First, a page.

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Developing a better budgeting process may be the biggest step toward that goal.

Where does your money go? If you find yourself asking that question from time to time, it may relate to cash flow within your household. Having a cash flow management system may be instrumental in restoring some financial control.

   

It is harder for a middle-class household to maintain financial control these days. If you find yourself too often living on margin (i.e., charging everything) and too infrequently with adequate cash in hand, you aren’t the only household feeling that way. Some major economic trends really have made it more challenging for households with mid-five-figure incomes.

 

By many economic standards, today’s middle class has it harder than the middle class of generations past. Some telling statistics point to this...

 

*In 81% of U.S. counties, the median income is lower today than it was in 1999. Even though we are in a recovery, much of the job growth in the past few years has occurred within the service and retail sectors. (The average full-time U.S. retail worker earns less than $25,000 annually.)

*Between 1989 and 2014, the American economy grew by 83% (adjusting for inflation) with no real wage growth for middle-class households.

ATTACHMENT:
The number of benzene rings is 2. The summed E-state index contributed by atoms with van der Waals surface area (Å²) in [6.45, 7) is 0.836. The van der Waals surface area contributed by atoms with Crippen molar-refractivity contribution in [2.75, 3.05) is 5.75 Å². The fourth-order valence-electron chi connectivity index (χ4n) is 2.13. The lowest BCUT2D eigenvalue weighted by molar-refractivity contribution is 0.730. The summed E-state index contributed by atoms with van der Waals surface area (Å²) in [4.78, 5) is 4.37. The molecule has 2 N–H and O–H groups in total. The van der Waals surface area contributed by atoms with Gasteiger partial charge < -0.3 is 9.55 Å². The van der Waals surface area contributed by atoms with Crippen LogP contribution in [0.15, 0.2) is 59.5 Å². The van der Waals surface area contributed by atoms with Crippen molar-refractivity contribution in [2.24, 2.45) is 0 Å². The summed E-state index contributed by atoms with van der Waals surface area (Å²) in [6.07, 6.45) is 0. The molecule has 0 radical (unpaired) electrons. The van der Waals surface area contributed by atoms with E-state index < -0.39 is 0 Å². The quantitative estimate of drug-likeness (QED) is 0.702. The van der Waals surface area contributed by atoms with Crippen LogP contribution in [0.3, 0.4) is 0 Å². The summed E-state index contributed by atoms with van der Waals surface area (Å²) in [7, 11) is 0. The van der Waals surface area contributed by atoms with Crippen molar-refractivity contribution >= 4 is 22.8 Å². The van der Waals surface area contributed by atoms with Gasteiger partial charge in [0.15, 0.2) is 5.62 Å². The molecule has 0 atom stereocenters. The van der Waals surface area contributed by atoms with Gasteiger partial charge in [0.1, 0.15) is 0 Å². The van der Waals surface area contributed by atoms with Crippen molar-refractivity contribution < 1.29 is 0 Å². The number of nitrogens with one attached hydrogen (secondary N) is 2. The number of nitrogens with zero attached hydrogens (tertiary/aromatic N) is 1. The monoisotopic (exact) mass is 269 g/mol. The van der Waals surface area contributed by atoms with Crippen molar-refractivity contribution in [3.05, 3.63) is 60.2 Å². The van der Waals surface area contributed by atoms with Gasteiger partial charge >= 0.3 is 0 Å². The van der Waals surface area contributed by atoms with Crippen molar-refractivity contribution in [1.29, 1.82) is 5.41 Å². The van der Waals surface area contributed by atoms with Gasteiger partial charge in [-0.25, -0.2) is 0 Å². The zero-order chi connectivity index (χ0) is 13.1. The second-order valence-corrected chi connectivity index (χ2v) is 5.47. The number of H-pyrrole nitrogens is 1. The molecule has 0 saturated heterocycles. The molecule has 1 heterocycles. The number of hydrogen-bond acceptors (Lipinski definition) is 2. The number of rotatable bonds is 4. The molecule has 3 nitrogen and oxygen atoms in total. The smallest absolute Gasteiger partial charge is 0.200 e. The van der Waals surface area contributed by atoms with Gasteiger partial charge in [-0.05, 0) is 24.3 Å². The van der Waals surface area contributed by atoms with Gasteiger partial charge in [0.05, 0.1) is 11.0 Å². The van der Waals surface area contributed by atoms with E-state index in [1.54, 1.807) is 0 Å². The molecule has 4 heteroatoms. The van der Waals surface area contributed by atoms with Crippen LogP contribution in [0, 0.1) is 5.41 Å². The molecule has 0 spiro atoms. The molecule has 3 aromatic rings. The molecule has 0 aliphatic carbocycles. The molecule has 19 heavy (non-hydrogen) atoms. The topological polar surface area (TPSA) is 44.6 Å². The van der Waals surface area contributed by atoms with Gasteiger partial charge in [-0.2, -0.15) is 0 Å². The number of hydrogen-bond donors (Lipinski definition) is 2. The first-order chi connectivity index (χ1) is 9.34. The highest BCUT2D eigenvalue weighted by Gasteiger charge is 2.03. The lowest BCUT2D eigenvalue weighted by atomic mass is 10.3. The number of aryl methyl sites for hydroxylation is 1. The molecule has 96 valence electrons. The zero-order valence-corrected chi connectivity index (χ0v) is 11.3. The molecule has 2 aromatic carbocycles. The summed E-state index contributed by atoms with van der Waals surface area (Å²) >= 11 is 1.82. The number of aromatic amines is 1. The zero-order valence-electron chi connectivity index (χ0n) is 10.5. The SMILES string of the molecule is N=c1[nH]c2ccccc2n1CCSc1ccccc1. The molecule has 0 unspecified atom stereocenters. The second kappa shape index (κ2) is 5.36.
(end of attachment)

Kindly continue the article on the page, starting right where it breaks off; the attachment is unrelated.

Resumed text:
*In the early 1960s, General Motors was America’s largest employer. Its average full-time worker at that time earned the (inflation-adjusted) equivalent of $50 an hour, plus benefits. Wal-Mart now has America’s largest workforce; it pays its average sales associate less than $10 per hour, sometimes without benefits.1,2 

 

Essentially, the middle class must manage to do more with less – less inflation-adjusted income, that is. The need for budgeting is as essential as ever.

 

Much has been written about the growing “wealth gap” in the U.S., and that gap is very real. Less covered, but just as real, is an Achilles-heel financial habit injuring middle-class stability: a growing reliance on expensive money. As Money-Zine.com noted not long ago, U.S. consumer debt amounted to 7.3% of average household income in 1980 but 13.4% of average household income in 2013.3